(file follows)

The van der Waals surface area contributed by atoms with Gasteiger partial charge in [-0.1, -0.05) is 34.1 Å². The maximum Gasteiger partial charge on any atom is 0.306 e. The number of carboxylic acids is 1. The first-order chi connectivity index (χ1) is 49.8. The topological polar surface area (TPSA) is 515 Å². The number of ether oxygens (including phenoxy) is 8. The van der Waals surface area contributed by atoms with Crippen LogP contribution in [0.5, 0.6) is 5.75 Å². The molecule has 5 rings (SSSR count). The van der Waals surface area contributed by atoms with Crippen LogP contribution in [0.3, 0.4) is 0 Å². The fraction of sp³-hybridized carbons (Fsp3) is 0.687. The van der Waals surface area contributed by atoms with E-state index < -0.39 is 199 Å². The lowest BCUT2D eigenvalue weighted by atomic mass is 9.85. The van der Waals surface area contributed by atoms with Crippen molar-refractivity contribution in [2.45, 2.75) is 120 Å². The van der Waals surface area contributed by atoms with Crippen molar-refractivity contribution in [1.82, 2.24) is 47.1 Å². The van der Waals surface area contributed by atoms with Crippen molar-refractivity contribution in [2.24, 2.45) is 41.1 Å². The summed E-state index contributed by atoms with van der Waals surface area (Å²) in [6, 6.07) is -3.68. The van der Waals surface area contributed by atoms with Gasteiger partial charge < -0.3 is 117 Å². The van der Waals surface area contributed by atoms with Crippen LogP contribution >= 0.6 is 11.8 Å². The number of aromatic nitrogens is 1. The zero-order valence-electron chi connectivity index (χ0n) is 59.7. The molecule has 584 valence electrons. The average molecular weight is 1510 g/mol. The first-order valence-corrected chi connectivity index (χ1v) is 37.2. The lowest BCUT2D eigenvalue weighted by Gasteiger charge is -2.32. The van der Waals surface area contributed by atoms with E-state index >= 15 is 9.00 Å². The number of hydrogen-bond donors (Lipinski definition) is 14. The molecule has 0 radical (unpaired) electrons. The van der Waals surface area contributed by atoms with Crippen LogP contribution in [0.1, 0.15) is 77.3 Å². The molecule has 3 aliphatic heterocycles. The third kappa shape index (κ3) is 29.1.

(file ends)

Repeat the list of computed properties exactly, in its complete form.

The van der Waals surface area contributed by atoms with Gasteiger partial charge in [-0.1, -0.05) is 34.1 Å². The maximum Gasteiger partial charge on any atom is 0.306 e. The number of carboxylic acids is 1. The first-order chi connectivity index (χ1) is 49.8. The topological polar surface area (TPSA) is 515 Å². The number of ether oxygens (including phenoxy) is 8. The van der Waals surface area contributed by atoms with Crippen LogP contribution in [0.5, 0.6) is 5.75 Å². The molecule has 5 rings (SSSR count). The van der Waals surface area contributed by atoms with Crippen LogP contribution in [0.3, 0.4) is 0 Å². The fraction of sp³-hybridized carbons (Fsp3) is 0.687. The van der Waals surface area contributed by atoms with E-state index < -0.39 is 199 Å². The lowest BCUT2D eigenvalue weighted by atomic mass is 9.85. The van der Waals surface area contributed by atoms with Crippen molar-refractivity contribution in [2.45, 2.75) is 120 Å². The van der Waals surface area contributed by atoms with Crippen molar-refractivity contribution in [1.82, 2.24) is 47.1 Å². The van der Waals surface area contributed by atoms with Crippen molar-refractivity contribution in [2.24, 2.45) is 41.1 Å². The summed E-state index contributed by atoms with van der Waals surface area (Å²) in [6, 6.07) is -3.68. The van der Waals surface area contributed by atoms with Gasteiger partial charge < -0.3 is 117 Å². The van der Waals surface area contributed by atoms with Crippen LogP contribution >= 0.6 is 11.8 Å². The number of aromatic nitrogens is 1. The zero-order valence-electron chi connectivity index (χ0n) is 59.7. The molecule has 584 valence electrons. The average molecular weight is 1510 g/mol. The first-order valence-corrected chi connectivity index (χ1v) is 37.2. The lowest BCUT2D eigenvalue weighted by Gasteiger charge is -2.32. The van der Waals surface area contributed by atoms with E-state index >= 15 is 9.00 Å². The number of hydrogen-bond donors (Lipinski definition) is 14. The molecule has 0 radical (unpaired) electrons. The van der Waals surface area contributed by atoms with Crippen LogP contribution in [0.1, 0.15) is 77.3 Å². The molecule has 3 aliphatic heterocycles. The third kappa shape index (κ3) is 29.1.